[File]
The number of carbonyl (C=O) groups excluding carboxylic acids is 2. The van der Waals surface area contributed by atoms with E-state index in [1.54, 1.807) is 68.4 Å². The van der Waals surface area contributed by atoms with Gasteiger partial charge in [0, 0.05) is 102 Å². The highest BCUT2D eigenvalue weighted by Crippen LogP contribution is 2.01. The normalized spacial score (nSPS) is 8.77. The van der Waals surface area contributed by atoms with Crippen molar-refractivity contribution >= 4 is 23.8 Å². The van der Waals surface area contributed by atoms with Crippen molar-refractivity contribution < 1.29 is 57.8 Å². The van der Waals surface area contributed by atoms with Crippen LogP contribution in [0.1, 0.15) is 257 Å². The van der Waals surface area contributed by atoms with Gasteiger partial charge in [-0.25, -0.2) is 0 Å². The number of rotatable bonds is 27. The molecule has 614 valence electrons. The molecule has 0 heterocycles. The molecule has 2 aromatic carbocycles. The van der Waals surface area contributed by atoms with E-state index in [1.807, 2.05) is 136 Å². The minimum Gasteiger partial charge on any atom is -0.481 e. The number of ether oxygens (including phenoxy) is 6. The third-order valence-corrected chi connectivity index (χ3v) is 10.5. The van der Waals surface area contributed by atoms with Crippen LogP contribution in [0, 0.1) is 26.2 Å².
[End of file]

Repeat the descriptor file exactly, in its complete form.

The number of carbonyl (C=O) groups excluding carboxylic acids is 2. The van der Waals surface area contributed by atoms with E-state index in [1.54, 1.807) is 68.4 Å². The van der Waals surface area contributed by atoms with Gasteiger partial charge in [0, 0.05) is 102 Å². The highest BCUT2D eigenvalue weighted by Crippen LogP contribution is 2.01. The normalized spacial score (nSPS) is 8.77. The van der Waals surface area contributed by atoms with Crippen molar-refractivity contribution >= 4 is 23.8 Å². The van der Waals surface area contributed by atoms with Crippen molar-refractivity contribution < 1.29 is 57.8 Å². The van der Waals surface area contributed by atoms with Crippen LogP contribution in [0.1, 0.15) is 257 Å². The van der Waals surface area contributed by atoms with Gasteiger partial charge in [-0.25, -0.2) is 0 Å². The number of rotatable bonds is 27. The molecule has 614 valence electrons. The molecule has 0 heterocycles. The molecule has 2 aromatic carbocycles. The van der Waals surface area contributed by atoms with E-state index in [1.807, 2.05) is 136 Å². The minimum Gasteiger partial charge on any atom is -0.481 e. The number of ether oxygens (including phenoxy) is 6. The third-order valence-corrected chi connectivity index (χ3v) is 10.5. The van der Waals surface area contributed by atoms with Crippen LogP contribution in [0, 0.1) is 26.2 Å².